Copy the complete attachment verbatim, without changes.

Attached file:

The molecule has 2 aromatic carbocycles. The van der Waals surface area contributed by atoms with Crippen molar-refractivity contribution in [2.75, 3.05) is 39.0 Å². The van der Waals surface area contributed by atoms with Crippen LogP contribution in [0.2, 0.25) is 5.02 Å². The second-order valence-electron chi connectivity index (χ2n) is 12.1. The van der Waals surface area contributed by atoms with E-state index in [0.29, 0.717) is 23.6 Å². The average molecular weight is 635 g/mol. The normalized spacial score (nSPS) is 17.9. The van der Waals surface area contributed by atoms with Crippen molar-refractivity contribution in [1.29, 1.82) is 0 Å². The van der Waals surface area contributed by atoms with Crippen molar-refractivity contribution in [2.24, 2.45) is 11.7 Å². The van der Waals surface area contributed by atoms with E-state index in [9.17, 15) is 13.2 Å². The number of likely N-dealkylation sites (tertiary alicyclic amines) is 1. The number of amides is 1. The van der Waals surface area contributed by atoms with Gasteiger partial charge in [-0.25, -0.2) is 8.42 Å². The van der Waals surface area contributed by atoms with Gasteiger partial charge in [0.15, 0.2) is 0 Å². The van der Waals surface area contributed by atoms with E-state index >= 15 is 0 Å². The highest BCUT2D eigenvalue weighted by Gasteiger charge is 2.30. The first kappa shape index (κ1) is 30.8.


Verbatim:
The molecule has 2 aromatic carbocycles. The van der Waals surface area contributed by atoms with Crippen molar-refractivity contribution in [2.75, 3.05) is 39.0 Å². The van der Waals surface area contributed by atoms with Crippen LogP contribution in [0.2, 0.25) is 5.02 Å². The second-order valence-electron chi connectivity index (χ2n) is 12.1. The van der Waals surface area contributed by atoms with E-state index in [0.29, 0.717) is 23.6 Å². The average molecular weight is 635 g/mol. The normalized spacial score (nSPS) is 17.9. The van der Waals surface area contributed by atoms with Crippen molar-refractivity contribution in [1.29, 1.82) is 0 Å². The van der Waals surface area contributed by atoms with Crippen molar-refractivity contribution in [2.24, 2.45) is 11.7 Å². The van der Waals surface area contributed by atoms with E-state index in [9.17, 15) is 13.2 Å². The number of likely N-dealkylation sites (tertiary alicyclic amines) is 1. The number of amides is 1. The van der Waals surface area contributed by atoms with Gasteiger partial charge in [-0.25, -0.2) is 8.42 Å². The van der Waals surface area contributed by atoms with Gasteiger partial charge in [0.15, 0.2) is 0 Å². The van der Waals surface area contributed by atoms with E-state index >= 15 is 0 Å². The highest BCUT2D eigenvalue weighted by Gasteiger charge is 2.30. The first kappa shape index (κ1) is 30.8.